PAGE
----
A variety of clinical investigations have suggested that certain sarcomas may be amenable to treatment by active, specific immunotherapy. Dillman et al. [13] reported that sarcoma patients who became DTH positive (n = 8) following administration of irradiated, autologous tumor cells exhibited an OS of 16.6 months, whereas patients who remained DTH negative (n = 8) exhibited an OS of only 8.2 months. Sarcomas have also been treated by means of experimental dendritic cell vaccination. Dendritic cells (DC) are the master regulators of the adaptive immune response, and much effort has been focused upon the development of these specialized cells for use in therapeutic vaccination protocols [14]. In the largest sarcoma DC vaccine trial reported to date, 52 patients with recurrent or metastatic Ewing’s or alveolar rhabdomyosarcoma underwent apheresis after which 30 received DC pulsed with peptides corresponding to tumor-specific translocation breakpoints. At mean follow-up of 7.8 years, 40% of vaccinated patients (12/30) remained alive and disease-free. Five-year OS was 43% among vaccinated patients versus 31% among all patients enrolled [15]. In canines, there exists only a single report in which vaccine immunotherapy was used as an adjuvant treatment for splenic hemangiosarcoma. Among 13 dogs that received the full vaccination course of adjuvanted allogeneic HSA lysate, mean OS was 182 days; however, inclusion in the per protocol analysis required that enrolled animals survive long enough to receive all eight vaccinations, a period of 154 days [16]. Therefore interpretation of this impressive increase in survival is problematic.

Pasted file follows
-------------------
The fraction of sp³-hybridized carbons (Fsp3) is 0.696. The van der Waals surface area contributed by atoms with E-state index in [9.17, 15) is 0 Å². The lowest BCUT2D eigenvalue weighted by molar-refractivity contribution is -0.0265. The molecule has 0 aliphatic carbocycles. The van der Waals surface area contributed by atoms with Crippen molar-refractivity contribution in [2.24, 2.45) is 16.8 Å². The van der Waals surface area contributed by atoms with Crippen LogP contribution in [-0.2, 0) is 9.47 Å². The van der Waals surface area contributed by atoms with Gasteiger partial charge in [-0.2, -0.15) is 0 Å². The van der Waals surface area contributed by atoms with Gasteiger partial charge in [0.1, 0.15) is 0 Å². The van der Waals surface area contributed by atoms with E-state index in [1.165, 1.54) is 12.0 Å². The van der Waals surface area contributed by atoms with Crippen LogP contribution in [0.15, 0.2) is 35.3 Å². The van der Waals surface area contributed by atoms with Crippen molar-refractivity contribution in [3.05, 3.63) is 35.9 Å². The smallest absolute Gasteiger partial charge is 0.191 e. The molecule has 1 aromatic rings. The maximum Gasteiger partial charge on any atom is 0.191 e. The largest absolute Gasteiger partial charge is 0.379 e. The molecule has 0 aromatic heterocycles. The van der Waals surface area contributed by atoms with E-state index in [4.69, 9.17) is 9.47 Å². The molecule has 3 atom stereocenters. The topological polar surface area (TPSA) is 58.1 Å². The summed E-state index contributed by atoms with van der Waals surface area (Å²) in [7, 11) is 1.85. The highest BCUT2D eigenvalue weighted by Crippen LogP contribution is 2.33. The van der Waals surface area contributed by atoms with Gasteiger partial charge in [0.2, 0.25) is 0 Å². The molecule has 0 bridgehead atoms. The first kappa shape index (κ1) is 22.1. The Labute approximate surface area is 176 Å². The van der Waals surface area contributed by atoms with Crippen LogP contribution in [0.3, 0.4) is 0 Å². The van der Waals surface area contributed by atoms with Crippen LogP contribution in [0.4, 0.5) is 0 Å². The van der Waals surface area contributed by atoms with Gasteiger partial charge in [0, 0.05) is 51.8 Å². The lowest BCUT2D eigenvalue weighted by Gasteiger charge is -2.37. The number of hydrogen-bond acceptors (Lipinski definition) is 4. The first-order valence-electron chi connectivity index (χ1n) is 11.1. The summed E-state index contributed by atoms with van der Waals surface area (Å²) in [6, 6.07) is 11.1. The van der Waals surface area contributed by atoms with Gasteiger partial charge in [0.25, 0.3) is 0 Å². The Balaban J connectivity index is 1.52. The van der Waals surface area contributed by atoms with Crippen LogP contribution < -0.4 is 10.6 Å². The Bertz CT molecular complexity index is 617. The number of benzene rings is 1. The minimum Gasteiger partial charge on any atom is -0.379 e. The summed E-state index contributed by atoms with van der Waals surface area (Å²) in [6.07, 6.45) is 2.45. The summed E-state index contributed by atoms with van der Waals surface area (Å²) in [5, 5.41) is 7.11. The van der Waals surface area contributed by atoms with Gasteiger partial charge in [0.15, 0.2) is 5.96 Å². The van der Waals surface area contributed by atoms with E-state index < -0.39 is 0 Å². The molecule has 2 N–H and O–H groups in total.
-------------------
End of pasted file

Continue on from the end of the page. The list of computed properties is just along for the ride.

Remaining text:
Recent interrogation of a novel basic regulatory mechanism has expanded the paradigm by which regulation of cellular immunity is understood. This work has demonstrated that the loading of DC with antigenically similar (homologous) MHC class I and II antigens mediates a cell-intrinsic upregulation of TH1 polarization. This polarization consists of differential cytokine secretion, upregulation of surface costimulatory molecules, and preferential induction of IFN-γ-secreting CD8+ cytolytic T cells with enhanced memory capacity. DC loaded in this manner also demonstrate a substantial reorganization of the transcriptome, exhibiting a transcriptional profile significantly different from alternatively loaded DC in areas such as interferon signaling, antigen-presentation, innate antiviral response, protein ubiquitination, and DC licensing [17,18,19,20,21,22,23,24]. This concept has subsequently been utilized for the generation of cell-based vaccine platforms that specifically target cancer with highly cytotoxic T-cell responses of durable memory potential [22, 24]. Building upon previous work in which murine pancreatic ductal adenocarcinoma was treated by means of a similar approach [22], we adapted this dendritic cell platform for the treatment of canine splenic hemangiosarcoma. The aim of the study was to evaluate the feasibility and safety of chemo-immunotherapy while simultaneously validating the feasibility of spontaneous veterinary cancers in the dog for use as a model therapeutic system [25].